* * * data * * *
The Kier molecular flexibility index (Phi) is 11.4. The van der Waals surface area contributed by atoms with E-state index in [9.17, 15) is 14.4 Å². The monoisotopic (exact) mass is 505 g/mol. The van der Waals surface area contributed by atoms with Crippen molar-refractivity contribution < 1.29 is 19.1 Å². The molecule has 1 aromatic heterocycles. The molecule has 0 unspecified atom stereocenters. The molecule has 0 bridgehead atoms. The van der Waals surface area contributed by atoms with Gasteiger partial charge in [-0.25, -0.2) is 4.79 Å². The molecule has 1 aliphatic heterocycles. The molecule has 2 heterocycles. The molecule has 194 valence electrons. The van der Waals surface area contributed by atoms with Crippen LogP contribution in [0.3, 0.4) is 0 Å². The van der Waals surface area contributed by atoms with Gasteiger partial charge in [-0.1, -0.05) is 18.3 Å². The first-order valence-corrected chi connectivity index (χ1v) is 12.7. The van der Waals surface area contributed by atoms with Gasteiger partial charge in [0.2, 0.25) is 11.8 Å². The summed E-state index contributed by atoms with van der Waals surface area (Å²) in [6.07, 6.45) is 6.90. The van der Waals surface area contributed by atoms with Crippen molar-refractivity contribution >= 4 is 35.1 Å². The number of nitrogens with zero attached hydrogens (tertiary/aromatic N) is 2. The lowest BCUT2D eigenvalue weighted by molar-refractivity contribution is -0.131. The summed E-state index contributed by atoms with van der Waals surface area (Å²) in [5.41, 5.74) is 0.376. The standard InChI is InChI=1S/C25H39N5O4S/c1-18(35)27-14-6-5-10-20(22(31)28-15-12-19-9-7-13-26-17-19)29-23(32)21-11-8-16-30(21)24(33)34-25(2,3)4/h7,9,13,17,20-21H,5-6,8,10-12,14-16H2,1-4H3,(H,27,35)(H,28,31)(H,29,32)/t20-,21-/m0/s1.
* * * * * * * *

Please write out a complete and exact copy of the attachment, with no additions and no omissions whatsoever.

The Kier molecular flexibility index (Phi) is 11.4. The van der Waals surface area contributed by atoms with E-state index in [9.17, 15) is 14.4 Å². The monoisotopic (exact) mass is 505 g/mol. The van der Waals surface area contributed by atoms with Crippen molar-refractivity contribution < 1.29 is 19.1 Å². The molecule has 1 aromatic heterocycles. The molecule has 0 unspecified atom stereocenters. The molecule has 0 bridgehead atoms. The van der Waals surface area contributed by atoms with Gasteiger partial charge in [-0.25, -0.2) is 4.79 Å². The molecule has 1 aliphatic heterocycles. The molecule has 2 heterocycles. The molecule has 194 valence electrons. The van der Waals surface area contributed by atoms with Crippen LogP contribution in [0.3, 0.4) is 0 Å². The van der Waals surface area contributed by atoms with Gasteiger partial charge in [-0.1, -0.05) is 18.3 Å². The first-order valence-corrected chi connectivity index (χ1v) is 12.7. The van der Waals surface area contributed by atoms with Gasteiger partial charge in [0.2, 0.25) is 11.8 Å². The summed E-state index contributed by atoms with van der Waals surface area (Å²) in [6.07, 6.45) is 6.90. The van der Waals surface area contributed by atoms with Crippen molar-refractivity contribution >= 4 is 35.1 Å². The number of nitrogens with zero attached hydrogens (tertiary/aromatic N) is 2. The lowest BCUT2D eigenvalue weighted by molar-refractivity contribution is -0.131. The summed E-state index contributed by atoms with van der Waals surface area (Å²) in [5.41, 5.74) is 0.376. The standard InChI is InChI=1S/C25H39N5O4S/c1-18(35)27-14-6-5-10-20(22(31)28-15-12-19-9-7-13-26-17-19)29-23(32)21-11-8-16-30(21)24(33)34-25(2,3)4/h7,9,13,17,20-21H,5-6,8,10-12,14-16H2,1-4H3,(H,27,35)(H,28,31)(H,29,32)/t20-,21-/m0/s1.